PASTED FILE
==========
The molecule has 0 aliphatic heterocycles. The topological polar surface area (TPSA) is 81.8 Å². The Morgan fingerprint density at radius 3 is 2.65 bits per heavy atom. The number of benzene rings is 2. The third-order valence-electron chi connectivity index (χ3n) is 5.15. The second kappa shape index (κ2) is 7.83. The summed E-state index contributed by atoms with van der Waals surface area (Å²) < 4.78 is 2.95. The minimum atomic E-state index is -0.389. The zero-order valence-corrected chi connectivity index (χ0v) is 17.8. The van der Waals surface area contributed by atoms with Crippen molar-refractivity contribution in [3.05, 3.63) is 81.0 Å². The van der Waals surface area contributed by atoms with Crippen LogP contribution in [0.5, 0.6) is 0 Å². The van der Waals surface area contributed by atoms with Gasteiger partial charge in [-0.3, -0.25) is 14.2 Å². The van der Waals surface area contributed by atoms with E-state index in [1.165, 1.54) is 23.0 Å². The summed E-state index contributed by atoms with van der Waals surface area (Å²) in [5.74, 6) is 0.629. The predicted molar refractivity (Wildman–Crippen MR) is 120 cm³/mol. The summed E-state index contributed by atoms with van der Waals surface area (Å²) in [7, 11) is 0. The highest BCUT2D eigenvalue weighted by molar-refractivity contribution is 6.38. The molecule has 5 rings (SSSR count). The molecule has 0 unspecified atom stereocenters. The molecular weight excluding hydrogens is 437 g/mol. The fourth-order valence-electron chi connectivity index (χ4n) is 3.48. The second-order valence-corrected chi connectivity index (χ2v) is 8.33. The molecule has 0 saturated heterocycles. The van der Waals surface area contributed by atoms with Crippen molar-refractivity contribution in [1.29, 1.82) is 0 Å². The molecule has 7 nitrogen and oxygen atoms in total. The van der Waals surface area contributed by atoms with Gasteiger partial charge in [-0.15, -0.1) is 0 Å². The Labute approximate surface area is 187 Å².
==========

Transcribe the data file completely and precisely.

The molecule has 0 aliphatic heterocycles. The topological polar surface area (TPSA) is 81.8 Å². The Morgan fingerprint density at radius 3 is 2.65 bits per heavy atom. The number of benzene rings is 2. The third-order valence-electron chi connectivity index (χ3n) is 5.15. The second kappa shape index (κ2) is 7.83. The summed E-state index contributed by atoms with van der Waals surface area (Å²) < 4.78 is 2.95. The minimum atomic E-state index is -0.389. The zero-order valence-corrected chi connectivity index (χ0v) is 17.8. The van der Waals surface area contributed by atoms with Crippen molar-refractivity contribution in [3.05, 3.63) is 81.0 Å². The van der Waals surface area contributed by atoms with Crippen LogP contribution in [0.5, 0.6) is 0 Å². The van der Waals surface area contributed by atoms with Gasteiger partial charge in [-0.3, -0.25) is 14.2 Å². The van der Waals surface area contributed by atoms with E-state index in [1.165, 1.54) is 23.0 Å². The summed E-state index contributed by atoms with van der Waals surface area (Å²) in [5.74, 6) is 0.629. The predicted molar refractivity (Wildman–Crippen MR) is 120 cm³/mol. The summed E-state index contributed by atoms with van der Waals surface area (Å²) in [7, 11) is 0. The highest BCUT2D eigenvalue weighted by molar-refractivity contribution is 6.38. The molecule has 5 rings (SSSR count). The molecule has 0 unspecified atom stereocenters. The molecular weight excluding hydrogens is 437 g/mol. The fourth-order valence-electron chi connectivity index (χ4n) is 3.48. The second-order valence-corrected chi connectivity index (χ2v) is 8.33. The molecule has 0 saturated heterocycles. The van der Waals surface area contributed by atoms with Crippen molar-refractivity contribution in [1.29, 1.82) is 0 Å². The molecule has 7 nitrogen and oxygen atoms in total. The van der Waals surface area contributed by atoms with Gasteiger partial charge in [-0.15, -0.1) is 0 Å². The Labute approximate surface area is 187 Å².